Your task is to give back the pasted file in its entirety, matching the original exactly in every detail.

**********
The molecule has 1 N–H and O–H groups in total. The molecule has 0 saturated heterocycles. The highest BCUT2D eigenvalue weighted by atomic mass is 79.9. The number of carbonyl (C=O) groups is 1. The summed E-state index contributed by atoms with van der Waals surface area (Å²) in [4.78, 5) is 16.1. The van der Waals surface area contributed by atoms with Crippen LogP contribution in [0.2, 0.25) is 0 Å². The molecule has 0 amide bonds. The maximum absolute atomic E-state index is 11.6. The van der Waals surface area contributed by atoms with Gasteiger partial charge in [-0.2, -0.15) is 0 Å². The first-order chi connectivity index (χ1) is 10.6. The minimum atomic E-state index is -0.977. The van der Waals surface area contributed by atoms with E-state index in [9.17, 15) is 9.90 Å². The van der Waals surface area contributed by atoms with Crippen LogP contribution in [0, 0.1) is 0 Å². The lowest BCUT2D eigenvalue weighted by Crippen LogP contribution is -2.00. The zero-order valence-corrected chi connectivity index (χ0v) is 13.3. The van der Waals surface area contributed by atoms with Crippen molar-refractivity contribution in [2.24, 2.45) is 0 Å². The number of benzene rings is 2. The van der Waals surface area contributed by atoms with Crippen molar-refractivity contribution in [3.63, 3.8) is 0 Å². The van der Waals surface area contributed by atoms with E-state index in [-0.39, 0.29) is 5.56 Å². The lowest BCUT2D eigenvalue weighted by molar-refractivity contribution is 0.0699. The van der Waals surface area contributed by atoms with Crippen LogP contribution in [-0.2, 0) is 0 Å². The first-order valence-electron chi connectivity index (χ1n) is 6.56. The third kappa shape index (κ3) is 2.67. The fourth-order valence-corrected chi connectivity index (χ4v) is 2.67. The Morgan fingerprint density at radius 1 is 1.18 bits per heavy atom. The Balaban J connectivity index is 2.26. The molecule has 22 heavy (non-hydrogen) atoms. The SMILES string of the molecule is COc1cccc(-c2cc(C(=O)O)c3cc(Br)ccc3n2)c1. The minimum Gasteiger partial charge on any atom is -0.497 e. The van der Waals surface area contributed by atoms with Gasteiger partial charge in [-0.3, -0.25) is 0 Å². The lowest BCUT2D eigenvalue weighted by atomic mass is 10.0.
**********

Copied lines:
The molecule has 1 N–H and O–H groups in total. The molecule has 0 saturated heterocycles. The highest BCUT2D eigenvalue weighted by atomic mass is 79.9. The number of carbonyl (C=O) groups is 1. The summed E-state index contributed by atoms with van der Waals surface area (Å²) in [4.78, 5) is 16.1. The van der Waals surface area contributed by atoms with Crippen LogP contribution in [0.2, 0.25) is 0 Å². The molecule has 0 amide bonds. The maximum absolute atomic E-state index is 11.6. The van der Waals surface area contributed by atoms with Gasteiger partial charge in [-0.2, -0.15) is 0 Å². The first-order chi connectivity index (χ1) is 10.6. The minimum atomic E-state index is -0.977. The van der Waals surface area contributed by atoms with E-state index in [9.17, 15) is 9.90 Å². The van der Waals surface area contributed by atoms with Crippen LogP contribution in [0, 0.1) is 0 Å². The lowest BCUT2D eigenvalue weighted by Crippen LogP contribution is -2.00. The zero-order valence-corrected chi connectivity index (χ0v) is 13.3. The van der Waals surface area contributed by atoms with Crippen molar-refractivity contribution in [2.24, 2.45) is 0 Å². The number of benzene rings is 2. The van der Waals surface area contributed by atoms with Crippen molar-refractivity contribution in [3.63, 3.8) is 0 Å². The van der Waals surface area contributed by atoms with E-state index in [-0.39, 0.29) is 5.56 Å². The lowest BCUT2D eigenvalue weighted by molar-refractivity contribution is 0.0699. The van der Waals surface area contributed by atoms with Crippen LogP contribution in [-0.2, 0) is 0 Å². The first-order valence-electron chi connectivity index (χ1n) is 6.56. The third kappa shape index (κ3) is 2.67. The fourth-order valence-corrected chi connectivity index (χ4v) is 2.67. The Morgan fingerprint density at radius 1 is 1.18 bits per heavy atom. The Balaban J connectivity index is 2.26. The molecule has 22 heavy (non-hydrogen) atoms. The SMILES string of the molecule is COc1cccc(-c2cc(C(=O)O)c3cc(Br)ccc3n2)c1. The minimum Gasteiger partial charge on any atom is -0.497 e. The van der Waals surface area contributed by atoms with Gasteiger partial charge in [-0.3, -0.25) is 0 Å². The lowest BCUT2D eigenvalue weighted by atomic mass is 10.0.